Of his voluminous productions the Waverley Novels have by far the strongest assurance of permanent esteem. Though in his own lifetime “Ivanhoe” roused greatest enthusiasm in England, and “Quentin Durward” in France, the novels dealing with Scotland are to-day the main foundation of his reputation. As to the best among these there is no general agreement, but most readers place “Guy Mannering” near the head of the list, and many excellent judges place it first. It was written immediately after the success of “Waverley,” in the space of six weeks, and published in February, 1815. It was at Gilsland, near the “waste of Cumberland,” which he describes in it, that he met the French refugee’s daughter, Charlotte Mary Carpenter, who became his wife. James Hogg recognized in the hero of the novel a portrait of the author himself. The original of Dominie Sampson has been found in George Thomson, tutor of his children, for many years a member of his household, though this equation is by no means certain. Dandie Dinmont has been identified by some with Willie Eliot of Milburnholm, a border farmer whom he discovered in one of his annual “raids” in search of ballads, “though a Jamie Davidson, whom Scott did not know till after the novel was written, who kept mustard-and-pepper terriers, passed by the name afterward; and Lockhart thinks the portrait was filled up from Scott’s friend, William Laidlaw.” It was this William Laidlaw who acted as his amanuensis when, too ill to hold the pen, he dictated “The Bride of Lammermoor,” which, on its publication, the author read as a new work, having forgotten all but the story on which he had based it. In the introduction by the author will be found the story which he regarded as having suggested the plot, though other “sources” have been discovered, and also an account of the prototype of the great figure of Meg Merrilies.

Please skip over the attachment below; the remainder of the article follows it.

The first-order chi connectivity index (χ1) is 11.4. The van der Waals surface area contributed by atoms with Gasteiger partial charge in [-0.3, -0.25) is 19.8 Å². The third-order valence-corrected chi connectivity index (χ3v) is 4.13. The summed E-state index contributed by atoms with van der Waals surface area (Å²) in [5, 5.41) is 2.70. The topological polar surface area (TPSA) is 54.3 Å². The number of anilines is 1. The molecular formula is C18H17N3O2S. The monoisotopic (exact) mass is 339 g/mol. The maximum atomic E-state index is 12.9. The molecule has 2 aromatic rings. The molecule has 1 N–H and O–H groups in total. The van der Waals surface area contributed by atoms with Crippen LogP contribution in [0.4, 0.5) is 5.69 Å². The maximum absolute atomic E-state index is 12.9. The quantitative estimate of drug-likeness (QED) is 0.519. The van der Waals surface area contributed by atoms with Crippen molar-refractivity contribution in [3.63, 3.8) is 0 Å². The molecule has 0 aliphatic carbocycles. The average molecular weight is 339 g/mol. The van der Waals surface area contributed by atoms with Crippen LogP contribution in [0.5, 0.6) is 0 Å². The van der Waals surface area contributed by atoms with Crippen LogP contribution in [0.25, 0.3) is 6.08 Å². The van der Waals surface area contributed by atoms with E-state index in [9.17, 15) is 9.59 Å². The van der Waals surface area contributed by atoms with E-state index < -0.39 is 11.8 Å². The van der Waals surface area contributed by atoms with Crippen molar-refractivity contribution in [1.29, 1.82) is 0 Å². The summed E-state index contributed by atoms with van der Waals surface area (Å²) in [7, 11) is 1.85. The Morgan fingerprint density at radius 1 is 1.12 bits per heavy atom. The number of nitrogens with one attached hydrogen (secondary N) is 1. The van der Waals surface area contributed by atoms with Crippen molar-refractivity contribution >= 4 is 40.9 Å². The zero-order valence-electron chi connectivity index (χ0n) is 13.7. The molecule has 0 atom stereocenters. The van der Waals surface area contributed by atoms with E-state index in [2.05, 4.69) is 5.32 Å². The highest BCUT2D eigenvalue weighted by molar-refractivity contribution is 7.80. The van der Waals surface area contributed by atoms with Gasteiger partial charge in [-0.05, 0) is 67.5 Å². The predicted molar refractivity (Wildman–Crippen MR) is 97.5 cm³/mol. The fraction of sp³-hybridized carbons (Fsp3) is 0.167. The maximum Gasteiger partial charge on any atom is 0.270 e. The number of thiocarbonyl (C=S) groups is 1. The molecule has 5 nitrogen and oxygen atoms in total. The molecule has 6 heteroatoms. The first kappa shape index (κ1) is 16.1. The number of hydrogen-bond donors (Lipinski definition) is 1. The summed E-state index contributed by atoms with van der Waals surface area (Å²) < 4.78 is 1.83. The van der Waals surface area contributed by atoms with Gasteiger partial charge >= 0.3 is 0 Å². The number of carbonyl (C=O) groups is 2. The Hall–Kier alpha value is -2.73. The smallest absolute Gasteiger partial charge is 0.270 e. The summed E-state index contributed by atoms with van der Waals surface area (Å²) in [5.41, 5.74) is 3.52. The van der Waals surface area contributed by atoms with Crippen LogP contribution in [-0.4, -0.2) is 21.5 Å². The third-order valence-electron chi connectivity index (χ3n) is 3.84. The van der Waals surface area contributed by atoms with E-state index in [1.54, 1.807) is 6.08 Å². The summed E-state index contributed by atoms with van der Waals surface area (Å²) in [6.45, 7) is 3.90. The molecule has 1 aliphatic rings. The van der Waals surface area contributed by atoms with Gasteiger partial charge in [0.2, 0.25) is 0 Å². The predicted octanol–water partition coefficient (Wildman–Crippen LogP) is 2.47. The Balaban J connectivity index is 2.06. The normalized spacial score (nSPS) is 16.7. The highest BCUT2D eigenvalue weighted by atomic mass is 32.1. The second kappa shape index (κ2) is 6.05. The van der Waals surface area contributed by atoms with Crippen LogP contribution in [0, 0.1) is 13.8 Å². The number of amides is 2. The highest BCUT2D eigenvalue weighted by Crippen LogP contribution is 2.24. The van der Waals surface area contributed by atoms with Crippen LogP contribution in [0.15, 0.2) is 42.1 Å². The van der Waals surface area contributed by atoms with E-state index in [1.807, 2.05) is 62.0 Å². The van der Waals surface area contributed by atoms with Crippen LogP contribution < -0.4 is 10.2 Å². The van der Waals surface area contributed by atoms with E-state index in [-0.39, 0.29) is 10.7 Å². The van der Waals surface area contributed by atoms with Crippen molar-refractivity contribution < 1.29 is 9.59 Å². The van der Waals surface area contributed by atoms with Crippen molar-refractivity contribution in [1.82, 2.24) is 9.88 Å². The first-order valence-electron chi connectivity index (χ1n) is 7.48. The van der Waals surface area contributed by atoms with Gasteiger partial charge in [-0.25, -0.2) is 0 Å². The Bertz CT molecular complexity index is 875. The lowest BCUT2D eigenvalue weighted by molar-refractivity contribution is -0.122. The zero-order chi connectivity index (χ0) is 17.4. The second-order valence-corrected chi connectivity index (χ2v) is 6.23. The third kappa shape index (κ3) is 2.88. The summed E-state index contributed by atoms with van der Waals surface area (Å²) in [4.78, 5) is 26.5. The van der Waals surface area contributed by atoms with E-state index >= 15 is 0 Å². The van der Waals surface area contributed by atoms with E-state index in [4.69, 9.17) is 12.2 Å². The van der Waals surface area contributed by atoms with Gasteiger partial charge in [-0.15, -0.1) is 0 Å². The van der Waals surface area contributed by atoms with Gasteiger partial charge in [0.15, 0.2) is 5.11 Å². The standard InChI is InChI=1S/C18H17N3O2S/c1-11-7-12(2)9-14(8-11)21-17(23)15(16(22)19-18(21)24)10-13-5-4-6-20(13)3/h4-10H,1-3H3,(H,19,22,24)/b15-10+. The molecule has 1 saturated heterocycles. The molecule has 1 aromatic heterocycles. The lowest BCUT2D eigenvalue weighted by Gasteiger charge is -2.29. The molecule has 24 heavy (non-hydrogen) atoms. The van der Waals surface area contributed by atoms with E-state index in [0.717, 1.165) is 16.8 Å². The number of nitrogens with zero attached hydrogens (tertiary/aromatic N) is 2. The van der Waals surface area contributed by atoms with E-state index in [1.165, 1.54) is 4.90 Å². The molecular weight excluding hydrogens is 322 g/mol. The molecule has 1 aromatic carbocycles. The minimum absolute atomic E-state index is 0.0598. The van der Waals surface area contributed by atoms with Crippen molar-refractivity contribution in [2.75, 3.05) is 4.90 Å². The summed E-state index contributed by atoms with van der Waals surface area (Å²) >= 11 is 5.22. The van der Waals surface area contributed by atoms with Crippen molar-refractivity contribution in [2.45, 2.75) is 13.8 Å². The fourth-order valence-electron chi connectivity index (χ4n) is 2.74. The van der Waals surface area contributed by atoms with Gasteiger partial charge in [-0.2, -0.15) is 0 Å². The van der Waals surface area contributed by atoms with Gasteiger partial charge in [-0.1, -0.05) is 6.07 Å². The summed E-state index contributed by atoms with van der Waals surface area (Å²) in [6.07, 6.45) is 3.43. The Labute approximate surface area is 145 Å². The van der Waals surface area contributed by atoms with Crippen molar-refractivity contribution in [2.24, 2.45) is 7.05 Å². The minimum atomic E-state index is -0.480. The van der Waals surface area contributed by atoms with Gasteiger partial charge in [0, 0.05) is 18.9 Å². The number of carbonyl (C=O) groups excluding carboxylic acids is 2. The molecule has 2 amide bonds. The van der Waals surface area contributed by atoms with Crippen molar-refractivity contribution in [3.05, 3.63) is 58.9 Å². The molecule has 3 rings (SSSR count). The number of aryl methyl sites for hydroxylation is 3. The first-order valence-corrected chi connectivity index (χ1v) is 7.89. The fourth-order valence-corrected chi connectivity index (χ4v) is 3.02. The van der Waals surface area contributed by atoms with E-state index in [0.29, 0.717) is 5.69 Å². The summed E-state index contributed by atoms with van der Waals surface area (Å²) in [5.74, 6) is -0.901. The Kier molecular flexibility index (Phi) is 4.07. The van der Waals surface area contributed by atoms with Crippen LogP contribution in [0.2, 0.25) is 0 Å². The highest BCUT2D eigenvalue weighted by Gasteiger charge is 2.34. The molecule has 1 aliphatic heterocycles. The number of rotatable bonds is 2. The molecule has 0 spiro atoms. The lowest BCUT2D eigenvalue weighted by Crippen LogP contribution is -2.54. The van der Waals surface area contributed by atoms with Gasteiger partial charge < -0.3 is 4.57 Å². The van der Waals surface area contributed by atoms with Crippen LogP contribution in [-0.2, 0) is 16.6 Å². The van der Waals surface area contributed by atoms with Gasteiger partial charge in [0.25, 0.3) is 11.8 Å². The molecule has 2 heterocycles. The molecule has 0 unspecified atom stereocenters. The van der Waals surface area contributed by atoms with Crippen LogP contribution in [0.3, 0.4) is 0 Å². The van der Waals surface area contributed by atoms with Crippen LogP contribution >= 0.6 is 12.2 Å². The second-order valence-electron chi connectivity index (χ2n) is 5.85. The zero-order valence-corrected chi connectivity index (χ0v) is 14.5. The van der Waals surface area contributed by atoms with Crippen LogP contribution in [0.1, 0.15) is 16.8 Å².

Little light, however, is thrown on the secrets of Scott’s genius by the search for his “originals.” He did indeed draw on his wide acquaintance with people, as he drew on his vast memory for the legends he had heard and the history and romance he had read. Without huge accumulations of this sort it is clear that his works could never have been produced; but it is equally clear that there was needed also a power of conjuring up the life of the past as a living and moving pageant, a faculty of describing men and women as they lived, and a supreme gift for telling a story. Few writers have done as much to widen the imaginative sympathies of men to embrace ages and countries remote from their own, few have provided for young and old so great and varied possibilities of entertainment, none has left less to regret. For as Carlyle has insisted in an essay which does not fail in discrimination, Scott was above all a healthy man, and his work shares this virtue throughout.

The wholesome influence of Scott is not confined to his own novels. Their phenomenal success, as was inevitable, set a fashion, and every literature in Europe is the richer for it. He first showed the world the real possibilities of the historical romance, and the devotees of Freytag and Manzoni, of Dumas and Fenimore Cooper, are the debtors of Sir Walter Scott.

W. A. N.